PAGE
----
But they came from same native neurons.

    When an owl learns targeting a mouse, if there is an imbalance with the speed of a R neurons with the according L side thus a glia cell boosts the winning R candidate (those who won the "race"). The best are selected and accuracy created by selecting and maintenaing these good guys.

    (From La Recherche)
     
  16. Dec 21, 2005 #15
    lol and that has to do with the topic at hand how?

    but none-the-less interesting...always wondered if neurons acted on different time systems and summed together masked those t-systems
    Wonder if Carson Chow or Bard Ermentrout could model that.
    guess that answers my question.
     
  17. Dec 21, 2005 #16
    He was answering my question about why glial cells pick certain neurons to encourage.
     
  18. Dec 21, 2005 #17

    somasimple

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    Hi,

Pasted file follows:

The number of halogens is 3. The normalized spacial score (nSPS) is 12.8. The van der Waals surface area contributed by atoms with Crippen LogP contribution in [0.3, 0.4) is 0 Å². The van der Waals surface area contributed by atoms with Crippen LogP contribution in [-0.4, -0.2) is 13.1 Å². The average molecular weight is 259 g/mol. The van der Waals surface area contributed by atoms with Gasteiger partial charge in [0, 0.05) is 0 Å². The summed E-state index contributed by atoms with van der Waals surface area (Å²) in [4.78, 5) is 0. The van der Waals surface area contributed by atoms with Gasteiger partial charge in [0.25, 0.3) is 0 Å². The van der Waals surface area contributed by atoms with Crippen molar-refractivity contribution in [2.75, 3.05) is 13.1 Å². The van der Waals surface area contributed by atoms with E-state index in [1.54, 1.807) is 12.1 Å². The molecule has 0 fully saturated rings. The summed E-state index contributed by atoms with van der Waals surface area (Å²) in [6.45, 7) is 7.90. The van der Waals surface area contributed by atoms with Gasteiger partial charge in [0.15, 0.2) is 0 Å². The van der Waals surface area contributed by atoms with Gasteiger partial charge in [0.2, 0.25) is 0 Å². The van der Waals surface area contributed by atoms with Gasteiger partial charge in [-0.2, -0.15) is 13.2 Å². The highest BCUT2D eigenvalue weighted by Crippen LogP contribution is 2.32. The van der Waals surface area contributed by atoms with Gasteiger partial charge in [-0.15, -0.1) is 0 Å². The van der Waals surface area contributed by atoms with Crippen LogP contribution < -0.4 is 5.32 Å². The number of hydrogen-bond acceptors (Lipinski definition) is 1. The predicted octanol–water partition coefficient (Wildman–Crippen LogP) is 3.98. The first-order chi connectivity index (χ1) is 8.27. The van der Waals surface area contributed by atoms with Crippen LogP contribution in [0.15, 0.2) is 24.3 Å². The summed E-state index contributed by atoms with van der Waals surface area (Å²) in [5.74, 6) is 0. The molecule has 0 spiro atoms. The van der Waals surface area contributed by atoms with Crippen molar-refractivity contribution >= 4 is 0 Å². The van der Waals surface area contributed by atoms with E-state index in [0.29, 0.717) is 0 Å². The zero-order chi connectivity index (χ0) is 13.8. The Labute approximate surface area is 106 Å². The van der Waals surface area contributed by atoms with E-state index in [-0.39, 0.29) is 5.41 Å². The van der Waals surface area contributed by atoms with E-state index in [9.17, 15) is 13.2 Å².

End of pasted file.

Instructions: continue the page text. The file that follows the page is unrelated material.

there is a lot of summation possible within our living neurons that are not existing in artificial ones.

    temporal summation is a sum that exists when two inputs are quite close in firing and "added" to produce a compound response.

    spatial summation exists when concurrent inputs creates a compound one.

    But all these analogic responses may be changed by some neuro-transmitters. The only rule appliable within neurons is adding and counter-adding (inhibition). There is no legit subtraction.
     
  19. Dec 21, 2005 #18
    "there is a lot of summation possible within our living neurons that are not existing in artificial ones." ummm thats not true.
    and i thought inhibition is considered to be "subtraction" in mathematical modelling terms.
     
    Last edited: Dec 21, 2005
  20. Dec 22, 2005 #19

    somasimple

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    Neurocomp2003,

    How, with signals which have the same sign (all positive) can you produce a subtraction? :wink:
    It is why I said counter-addition.

    It may of course modelled by a subtraction in a math model.
     
  21. Dec 22, 2005 #20
    and thats what i meant, Somasimple: "It may of course modelled by a subtraction in a math model." I prefer to use math terms. =]